Wednesday, April 17th, 2019
It's no secret that budgeting and expense tracking can be a challenge. Thankfully, there are many personalized methods — such as bullet journaling, spreadsheets, online templates and apps — that can take the dreariness out of this.
Here's how you can track, manage, and stay on top of your money, so you can work towards financial stability.
Everyone's spending habits are different. One person may spend more on eating out, while another person spends more on clothing or accessories. It's important to track your expenses based on categories, ensuring that you're managing your money with a balanced approach.
When creating a monthly budget, determine how much of your take-home income, either in a dollar value, or percentage, should be allocated in every category.
For example, determine the amount you'll spend on housing, transportation, eating out, groceries, and paying utilities each month. Most importantly, track how much you're spending on disposable or miscellaneous items. The costs of things like take-out food, coffee or ride sharing apps can add up quickly even if you're only spending a little bit each time.
Track these expenses, either in a bullet journaling notebook, with online software or on a spreadsheet. Find something that works for you and stick with it once you feel comfortable.
A monthly calendar spread can be the most helpful way of managing your personal finances and creating a budget. Map out when different bills are due, the days you'll get paid, and when you'll reach certain savings or debt repayment milestones.
Organizing your money across your monthly schedule, or even weekly schedule, can contextualize your finances with the activities and flow of your life and work.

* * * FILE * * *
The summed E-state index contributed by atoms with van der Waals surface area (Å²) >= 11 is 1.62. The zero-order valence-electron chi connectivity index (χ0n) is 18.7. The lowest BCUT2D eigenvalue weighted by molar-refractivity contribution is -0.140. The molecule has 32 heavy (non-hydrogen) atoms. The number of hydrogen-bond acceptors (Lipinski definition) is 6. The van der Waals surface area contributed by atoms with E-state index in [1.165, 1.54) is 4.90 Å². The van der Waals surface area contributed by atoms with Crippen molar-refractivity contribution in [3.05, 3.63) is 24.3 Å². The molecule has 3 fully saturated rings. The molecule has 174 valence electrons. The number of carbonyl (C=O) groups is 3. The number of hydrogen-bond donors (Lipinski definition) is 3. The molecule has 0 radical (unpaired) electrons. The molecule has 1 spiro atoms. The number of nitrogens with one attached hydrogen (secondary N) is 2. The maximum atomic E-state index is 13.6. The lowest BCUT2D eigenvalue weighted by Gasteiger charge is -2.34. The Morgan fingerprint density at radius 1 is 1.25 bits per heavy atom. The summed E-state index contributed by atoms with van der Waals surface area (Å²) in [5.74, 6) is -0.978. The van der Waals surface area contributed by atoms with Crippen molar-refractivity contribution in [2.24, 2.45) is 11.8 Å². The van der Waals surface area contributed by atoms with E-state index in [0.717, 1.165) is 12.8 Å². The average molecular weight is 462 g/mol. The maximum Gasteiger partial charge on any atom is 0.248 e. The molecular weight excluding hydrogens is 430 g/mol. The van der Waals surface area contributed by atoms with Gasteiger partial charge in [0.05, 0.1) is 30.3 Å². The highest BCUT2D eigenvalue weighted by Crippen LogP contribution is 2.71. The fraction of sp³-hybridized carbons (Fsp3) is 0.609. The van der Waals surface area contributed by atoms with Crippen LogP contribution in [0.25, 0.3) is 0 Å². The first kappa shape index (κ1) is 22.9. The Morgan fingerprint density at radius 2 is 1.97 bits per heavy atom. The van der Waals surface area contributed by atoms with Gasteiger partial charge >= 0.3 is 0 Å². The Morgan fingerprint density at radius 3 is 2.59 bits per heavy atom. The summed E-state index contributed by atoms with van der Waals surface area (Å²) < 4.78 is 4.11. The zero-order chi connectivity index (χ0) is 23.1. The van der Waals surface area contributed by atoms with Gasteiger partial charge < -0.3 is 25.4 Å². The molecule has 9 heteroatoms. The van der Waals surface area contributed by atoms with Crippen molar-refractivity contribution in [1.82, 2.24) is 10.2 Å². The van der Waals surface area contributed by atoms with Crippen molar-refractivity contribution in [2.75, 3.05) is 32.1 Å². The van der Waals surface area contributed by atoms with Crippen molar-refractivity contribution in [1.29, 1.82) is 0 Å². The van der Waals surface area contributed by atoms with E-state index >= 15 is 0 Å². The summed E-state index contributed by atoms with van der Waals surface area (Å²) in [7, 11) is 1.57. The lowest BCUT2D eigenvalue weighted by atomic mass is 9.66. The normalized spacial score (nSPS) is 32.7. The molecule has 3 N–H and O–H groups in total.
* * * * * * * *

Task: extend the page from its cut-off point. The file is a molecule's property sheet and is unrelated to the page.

By having it in a calendar, you'll be able to keep track of important dates and plan out when money is coming in and when it's more likely to come out.
Don't forget to track your debt repayment goals. Visual tools like an illustrated "thermometer" or milestone checklist can help keep you motivated as you save up for your upcoming vacation or a down payment on a home, or work towards paying off your credit cards, student loan, or even your mortgage.
By having an end in sight, you can motivate yourself to reach your goals.
Whether you're looking to reach saving, investing, or debt repayment goals, one of the keys to financial stability is to write things down.
Beyond just numerical values, it's helpful to track your mood as well. Visual templates that allow you to track your feelings, either through colour coding, rating systems or other measurement tools can help you predict when you might be more inclined to spend. By keeping track, you may become more mindful about your spending habits.
Your mood can affect your spending and financial behaviour. According to one study, on sunny days, when the weather is nice, people tend to feel happier, and subsequently spend more money. Some people find superficial emotional relief with "retail therapy," shopping when they're feeling sad.
By tracking your mood either daily, weekly or monthly, you might be able to see and measure the relationship between your mood and your financial habits.